Virus May Trigger Celiac Disease, Study Says
Nearly 3 million Americans have celiac disease, and a new study links a common but otherwise harmless virus to the condition.
While it doesn’t cause celiac disease, the asymptomatic virus can trigger an immune system response that leads to the disease’s development.
“What’s striking about this study is in the background a virus that produces no overt clinical symptoms [can] profoundly change the way the immune system sees a dietary protein, and it sets the stage for celiac disease,” said the study’s senior author Dr. Bana Jabri, professor and director of research at the University of Chicago Celiac Disease Center.
Celiac disease is an inherited autoimmune disorder that affects the small intestine. Despite the prevalence of the disease – 1 in 133 people in the U.S. are impacted by it, according to the study – only 17 percent of Americans have been diagnosed with it.
When a person with the disease consumes gluten — a protein found in wheat, rye and barley – it triggers an immune system response to attack the lining of the small intestine.
Symptoms range from abdominal bloating and pain, to diarrhea, constipation, anemia, fatigue, joint pain and unexplained infertility – and some people don’t have any symptoms. There is no cure for celiac disease; a gluten-free diet is the only treatment at the moment.
While about 40 percent of Americans are genetically susceptible to developing it, only about 1 percent do, Jabri said. “The question has always been, ‘What can trigger celiac disease in the 1 percent of the population when we know 40 percent of people have that gene?’”
Since viruses are known to trigger inflammatory responses, researchers wondered if a virus could lead to the development of the disease. To test this, mice were infected with two common human strains of reovirus, a harmless virus that can occur frequently throughout a person’s life.
“What we want to see is to try and define what characteristic a virus had to have to cause a disruption,” Jabri said. Both reovirus strains induced a protective immune response when tested on mice, allowing them to clear the virus without developing overt clinical symptoms.
Before being infected with either reovirus strain, mice didn’t have an inflammatory response to gluten. But after the infection, one of the viruses “changed the way the immune system sees [gluten] and triggered an inflammatory response against that protein,” Jabri said. The reovirus also triggered the loss of oral tolerance to gluten, according to the study.
The other reovirus strain, though closely related but genetically different, did not produce the same immune system response.
“We have been studying reovirus for some time, and we were surprised by the discovery of a potential link between reovirus and celiac disease,” said Dr. Terence Dermody, co-author of the study and chair of the University of Pittsburgh School of Medicine’s department of pediatrics, in a press release.
“We are now in a position to precisely define the viral factors responsible for induction of the autoimmune response.”
“We don’t have proof yet but it could be the timing of the infection and gluten introduction that matter.”
–Dr. Bana Jabri
In the study, researchers also investigated whether there was a defining characteristic for reovirus in celiac disease. “We found a subset of celiac disease patients had very high antibody titers against reovirus that was much higher than the control group,” Jabri said. “Those patients actually had this activation of inflammatory pathway in their intestine, and we know that because when they’re diagnosed with celiac disease we do a scope or biopsy.”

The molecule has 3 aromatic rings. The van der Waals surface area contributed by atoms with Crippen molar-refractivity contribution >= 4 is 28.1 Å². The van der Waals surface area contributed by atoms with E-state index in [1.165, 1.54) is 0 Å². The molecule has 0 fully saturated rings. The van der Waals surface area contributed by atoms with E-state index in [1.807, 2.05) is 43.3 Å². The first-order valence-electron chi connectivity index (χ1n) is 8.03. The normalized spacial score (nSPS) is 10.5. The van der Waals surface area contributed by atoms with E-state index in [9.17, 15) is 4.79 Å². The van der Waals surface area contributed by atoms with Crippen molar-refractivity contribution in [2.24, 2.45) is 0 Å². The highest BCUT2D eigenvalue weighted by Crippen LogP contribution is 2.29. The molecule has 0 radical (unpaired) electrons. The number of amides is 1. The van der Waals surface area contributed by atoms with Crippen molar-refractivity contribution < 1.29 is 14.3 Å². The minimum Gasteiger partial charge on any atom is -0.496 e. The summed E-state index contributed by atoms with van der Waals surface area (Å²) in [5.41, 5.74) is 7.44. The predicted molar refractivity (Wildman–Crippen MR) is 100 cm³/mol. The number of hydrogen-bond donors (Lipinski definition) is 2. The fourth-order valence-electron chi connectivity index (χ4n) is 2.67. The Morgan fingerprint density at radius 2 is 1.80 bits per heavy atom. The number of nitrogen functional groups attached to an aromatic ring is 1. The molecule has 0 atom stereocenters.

The study also found that patients who had higher levels of antibodies against the reovirus had higher levels of a specific gene expression that plays an integral role in the loss of oral tolerance to gluten.
Since reovirus silently changes the body’s natural immune response, researchers propose that after the initial infection the body begins building up an anti-gluten army.
“The reovirus could be one trigger that starts this, and then you have another infection that could increase this army of inflammatory immune cells that are specific for gluten,” Jabri said. “And then once a certain threshold is reached, you have celiac disease.”
Researchers are interested in studying whether other viruses or microbes play a role in the development of celiac disease, as well as how the timing of an infection plays a role.
“We don’t have proof yet but it could be the timing of the infection and gluten introduction that matter,” Jabri said.
In America, many children are introduced to solid foods – many of which contain gluten – around the same time they experience an initial viral infection.
“During the first year of life, the immune system is still maturing, so for a child with a particular genetic background, getting a particular virus at that time can leave a kind of scar that then has long-term consequences,” Jabri said.
For a child with a genetic predisposition to celiac disease, a reovirus infection could set the stage for its development. Once more studies are completed, Jabri says it’s worth discussing whether children at risk of developing celiac disease should be vaccinated.
Follow Kristen Thometz on Twitter: @kristenthometz
Jan. 6: Infants as young as 4 months old should be introduced to peanut-containing foods to prevent the development of peanut allergies, according to new guidelines.
Nov. 25, 2016: What does it mean when a food label says it “may contain” peanuts or was “processed in a facility” that also uses peanuts? A local pediatrician explains what these labels mean and why consumers should be wary of them.
Nov. 16, 2016: Inside the human body lives a community of microorganisms, bacteria, viruses and fungi known as the microbiome. Local professors talk about the importance of understanding the microbiome and the potential implications it could have on health and disease.